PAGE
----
- For heartburn (dyspepsia): 1 mL of a specific product containing licorice, milk thistle, peppermint leaf, German chamomile, caraway, celandine, angelica, and lemon balm, with or without clown's mustard plant, (Iberogast or STW-5-S; Steigerwald Arzneimittelwerk GmbH) has been taken three times daily for 4 weeks. In addition, 1 mL of a specific product containing licorice, peppermint, German chamomile, caraway, lemon balm, and clown's mustard plant, German chamomile, peppermint, caraway, licorice, and lemon balm (STW 5-II, Steigerwald Arzneimittelwerk GmbH) has been taken three times daily for up to 12 weeks.
- For recovery after surgery: A lozenge containing 97 mg of licorice has been sucked for 30 minutes before anesthesia.
- For itchy and inflamed skin (eczema): Gel products containing 1% or 2% licorice root extract have been applied three times daily for 2 weeks.
- For recovery after surgery: Gargling with 30 mL of a fluid containing 0.5 grams of licorice for at least one minute beginning 5 minutes before placement of a breathing tube, has been used.
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- van Rossum, T. G., Vulto, A. G., Hop, W. C., and Schalm, S. W. Pharmacokinetics of intravenous glycyrrhizin after single and multiple doses in patients with chronic hepatitis C infection. Clin Ther 1999;21(12):2080-2090. View abstract.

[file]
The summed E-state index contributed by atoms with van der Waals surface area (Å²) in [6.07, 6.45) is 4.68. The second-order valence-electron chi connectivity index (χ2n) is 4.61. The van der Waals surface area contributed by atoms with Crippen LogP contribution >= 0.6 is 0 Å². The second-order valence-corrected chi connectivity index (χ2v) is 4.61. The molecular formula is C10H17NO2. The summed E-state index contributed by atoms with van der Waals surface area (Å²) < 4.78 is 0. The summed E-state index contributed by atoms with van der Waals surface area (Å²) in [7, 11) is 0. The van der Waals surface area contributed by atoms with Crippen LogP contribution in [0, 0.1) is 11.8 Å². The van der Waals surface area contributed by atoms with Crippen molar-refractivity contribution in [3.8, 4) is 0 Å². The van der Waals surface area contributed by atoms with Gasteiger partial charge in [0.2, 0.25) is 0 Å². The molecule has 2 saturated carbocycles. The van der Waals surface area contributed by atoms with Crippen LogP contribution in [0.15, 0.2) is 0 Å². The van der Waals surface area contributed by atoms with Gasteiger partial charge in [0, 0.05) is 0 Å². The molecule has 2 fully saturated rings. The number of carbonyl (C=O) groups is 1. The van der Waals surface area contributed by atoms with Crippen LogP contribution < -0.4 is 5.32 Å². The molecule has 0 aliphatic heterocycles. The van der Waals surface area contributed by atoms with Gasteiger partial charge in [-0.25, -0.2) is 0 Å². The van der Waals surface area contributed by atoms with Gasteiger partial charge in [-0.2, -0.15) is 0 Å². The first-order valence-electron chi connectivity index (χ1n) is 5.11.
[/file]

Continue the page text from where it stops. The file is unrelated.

- Visavadiya, N. P. and Narasimhacharya, A. V. Hypocholesterolaemic and antioxidant effects of Glycyrrhiza glabra (Linn) in rats. Mol Nutr Food Res 2006;50(11):1080-1086. View abstract.
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- Yamaguchi, H., Kidachi, Y., Kamiie, K., Noshita, T., Umetsu, H., and Ryoyama, K. Glycyrrhetinic acid induces anoikis-like death and cytoskeletal disruption in the central nervous system tumorigenic cells. Biol.Pharm Bull. 2010;33(2):321-324. View abstract.
- Yamashiki, M., Nishimura, A., Suzuki, H., Sakaguchi, S., and Kosaka, Y. Effects of the Japanese herbal medicine "Sho-saiko-to" (TJ-9) on in vitro interleukin-10 production by peripheral blood mononuclear cells of patients with chronic hepatitis C. Hepatology 1997;25(6):1390-1397. View abstract.
- Zheng, A. and Moritani, T. Effect of the combination of ginseng, oriental bezoar and glycyrrhiza on autonomic nervous activity and immune system under mental arithmetic stress. J Nutr Sci Vitaminol.(Tokyo) 2008;54(3):244-249. View abstract.
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- Abe Y, Ueda T, Kato T, Kohli Y. [Effectiveness of interferon, glycyrrhizin combination therapy in patients with chronic hepatitis C]. Nippon Rinsho 1994;52:1817-22. View abstract.
- Acharya SK, Dasarathy S, Tandon A, et al. A preliminary open trial on interferon stimulator (SNMC) derived from Glycyrrhiza glabra in the treatment of subacute hepatic failure. Indian J Med Res 1993;98:69-74. View abstract.
- Agarwal, A., Gupta, D., Yadav, G., Goyal, P., Singh, P. K., and Singh, U. An evaluation of the efficacy of licorice gargle for attenuating postoperative sore throat: a prospective, randomized, single-blind study. Anesth Analg 2009;109(1):77-81. View abstract.